Acoustic Casimir effect and fate of thermodynamics in mesoscopic matters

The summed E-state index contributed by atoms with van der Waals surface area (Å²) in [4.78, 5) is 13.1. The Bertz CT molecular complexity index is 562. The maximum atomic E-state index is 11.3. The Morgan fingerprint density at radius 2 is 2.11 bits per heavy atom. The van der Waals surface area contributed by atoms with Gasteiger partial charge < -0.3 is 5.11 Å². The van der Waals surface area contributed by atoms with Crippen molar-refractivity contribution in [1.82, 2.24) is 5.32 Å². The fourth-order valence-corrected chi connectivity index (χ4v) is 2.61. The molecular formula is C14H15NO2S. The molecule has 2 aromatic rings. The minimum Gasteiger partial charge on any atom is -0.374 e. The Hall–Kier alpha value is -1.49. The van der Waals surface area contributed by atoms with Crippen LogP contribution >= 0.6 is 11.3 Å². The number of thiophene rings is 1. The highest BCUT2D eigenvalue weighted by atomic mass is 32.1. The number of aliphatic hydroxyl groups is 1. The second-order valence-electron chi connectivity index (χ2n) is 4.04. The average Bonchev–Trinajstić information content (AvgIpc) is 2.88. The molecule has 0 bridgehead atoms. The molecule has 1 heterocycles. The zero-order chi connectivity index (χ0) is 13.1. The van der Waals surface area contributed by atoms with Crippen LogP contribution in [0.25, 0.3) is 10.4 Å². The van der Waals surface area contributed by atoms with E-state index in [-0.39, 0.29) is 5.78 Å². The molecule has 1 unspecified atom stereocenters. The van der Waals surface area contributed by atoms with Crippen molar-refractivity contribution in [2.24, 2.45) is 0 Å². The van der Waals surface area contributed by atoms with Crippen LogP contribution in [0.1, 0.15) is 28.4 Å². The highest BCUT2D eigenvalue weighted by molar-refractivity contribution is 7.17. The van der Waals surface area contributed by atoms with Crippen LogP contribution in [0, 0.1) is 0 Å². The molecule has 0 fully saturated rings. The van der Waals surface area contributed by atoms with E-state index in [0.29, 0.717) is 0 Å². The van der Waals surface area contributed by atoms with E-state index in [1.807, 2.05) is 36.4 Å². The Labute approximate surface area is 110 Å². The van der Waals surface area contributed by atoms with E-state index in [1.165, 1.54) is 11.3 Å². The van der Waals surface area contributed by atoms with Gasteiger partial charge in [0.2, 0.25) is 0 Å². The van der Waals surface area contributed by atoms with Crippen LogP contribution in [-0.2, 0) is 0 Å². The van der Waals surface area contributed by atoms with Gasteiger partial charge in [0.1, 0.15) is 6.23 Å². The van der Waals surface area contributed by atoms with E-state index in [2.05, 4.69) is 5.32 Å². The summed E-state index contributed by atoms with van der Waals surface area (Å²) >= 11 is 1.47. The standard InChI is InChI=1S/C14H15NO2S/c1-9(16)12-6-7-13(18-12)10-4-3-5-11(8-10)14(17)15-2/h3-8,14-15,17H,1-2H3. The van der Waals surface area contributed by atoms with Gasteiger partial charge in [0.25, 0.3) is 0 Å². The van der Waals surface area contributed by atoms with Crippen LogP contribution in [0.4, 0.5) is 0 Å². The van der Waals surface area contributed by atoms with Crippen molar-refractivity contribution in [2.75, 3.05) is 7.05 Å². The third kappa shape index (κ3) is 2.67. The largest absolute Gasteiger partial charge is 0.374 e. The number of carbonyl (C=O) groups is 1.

Size effects become crucial for thermodynamics at low temperatures when the wavelength of thermal phonons becomes larger than the sample. We have observed such pushing phonons away in helium adsorbed on the nanotube. However, zero-point phonons remain, and we have demonstrated that the “vacuum” pressure depends greatly on the length, the so-called acoustic Casimir effect. With the increase of temperature, we have observed that thermal phonons enter first to longer samples while short samples remain in zero-point state. As pressure depends on the size, and energy becomes not additive anymore, usual thermodynamics fails to describe small matters. The size of the sample becomes the 4th independent variable in thermodynamic potential, in addition to P, T, and N. The additional coordinate promises to enrich the phase diagrams; for instance, quadruple points become formally possible.